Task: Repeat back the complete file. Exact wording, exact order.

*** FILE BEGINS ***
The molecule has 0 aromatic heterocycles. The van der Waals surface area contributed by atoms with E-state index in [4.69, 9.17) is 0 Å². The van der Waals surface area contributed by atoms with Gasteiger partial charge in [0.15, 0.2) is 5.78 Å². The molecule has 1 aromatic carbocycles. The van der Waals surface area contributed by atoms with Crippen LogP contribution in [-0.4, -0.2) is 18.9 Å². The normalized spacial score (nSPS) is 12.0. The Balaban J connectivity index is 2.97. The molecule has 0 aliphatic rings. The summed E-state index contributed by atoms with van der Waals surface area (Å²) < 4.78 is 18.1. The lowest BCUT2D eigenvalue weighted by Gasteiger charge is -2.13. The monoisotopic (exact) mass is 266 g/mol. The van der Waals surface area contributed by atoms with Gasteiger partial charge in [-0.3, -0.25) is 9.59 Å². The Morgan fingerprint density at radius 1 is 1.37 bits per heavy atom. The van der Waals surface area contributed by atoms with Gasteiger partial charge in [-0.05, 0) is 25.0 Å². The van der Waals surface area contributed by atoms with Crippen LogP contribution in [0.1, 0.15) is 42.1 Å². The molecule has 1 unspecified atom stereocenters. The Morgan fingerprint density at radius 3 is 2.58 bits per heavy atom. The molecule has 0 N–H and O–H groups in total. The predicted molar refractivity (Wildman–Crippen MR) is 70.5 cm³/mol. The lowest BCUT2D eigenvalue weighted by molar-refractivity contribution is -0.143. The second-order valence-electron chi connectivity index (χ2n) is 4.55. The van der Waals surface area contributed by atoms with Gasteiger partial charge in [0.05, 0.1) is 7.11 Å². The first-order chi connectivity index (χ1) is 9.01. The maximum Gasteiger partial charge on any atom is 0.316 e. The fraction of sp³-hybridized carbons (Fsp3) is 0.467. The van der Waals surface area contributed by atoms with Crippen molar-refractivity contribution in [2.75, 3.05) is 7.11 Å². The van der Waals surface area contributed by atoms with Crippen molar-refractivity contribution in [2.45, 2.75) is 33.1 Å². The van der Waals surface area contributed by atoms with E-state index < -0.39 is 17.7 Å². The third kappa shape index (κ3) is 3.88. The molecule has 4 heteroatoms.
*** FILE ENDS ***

The molecule has 0 aromatic heterocycles. The van der Waals surface area contributed by atoms with E-state index in [4.69, 9.17) is 0 Å². The van der Waals surface area contributed by atoms with Gasteiger partial charge in [0.15, 0.2) is 5.78 Å². The molecule has 1 aromatic carbocycles. The van der Waals surface area contributed by atoms with Crippen LogP contribution in [-0.4, -0.2) is 18.9 Å². The normalized spacial score (nSPS) is 12.0. The Balaban J connectivity index is 2.97. The molecule has 0 aliphatic rings. The summed E-state index contributed by atoms with van der Waals surface area (Å²) < 4.78 is 18.1. The lowest BCUT2D eigenvalue weighted by Gasteiger charge is -2.13. The monoisotopic (exact) mass is 266 g/mol. The van der Waals surface area contributed by atoms with Gasteiger partial charge in [-0.3, -0.25) is 9.59 Å². The Morgan fingerprint density at radius 1 is 1.37 bits per heavy atom. The van der Waals surface area contributed by atoms with Gasteiger partial charge in [-0.05, 0) is 25.0 Å². The van der Waals surface area contributed by atoms with Crippen LogP contribution in [0.1, 0.15) is 42.1 Å². The molecule has 1 unspecified atom stereocenters. The Morgan fingerprint density at radius 3 is 2.58 bits per heavy atom. The molecule has 0 N–H and O–H groups in total. The predicted molar refractivity (Wildman–Crippen MR) is 70.5 cm³/mol. The lowest BCUT2D eigenvalue weighted by molar-refractivity contribution is -0.143. The second-order valence-electron chi connectivity index (χ2n) is 4.55. The van der Waals surface area contributed by atoms with Gasteiger partial charge in [0.05, 0.1) is 7.11 Å². The first-order chi connectivity index (χ1) is 9.01. The maximum Gasteiger partial charge on any atom is 0.316 e. The fraction of sp³-hybridized carbons (Fsp3) is 0.467. The van der Waals surface area contributed by atoms with Crippen molar-refractivity contribution in [2.75, 3.05) is 7.11 Å². The van der Waals surface area contributed by atoms with Crippen molar-refractivity contribution in [2.45, 2.75) is 33.1 Å². The van der Waals surface area contributed by atoms with E-state index < -0.39 is 17.7 Å². The third kappa shape index (κ3) is 3.88. The molecule has 4 heteroatoms.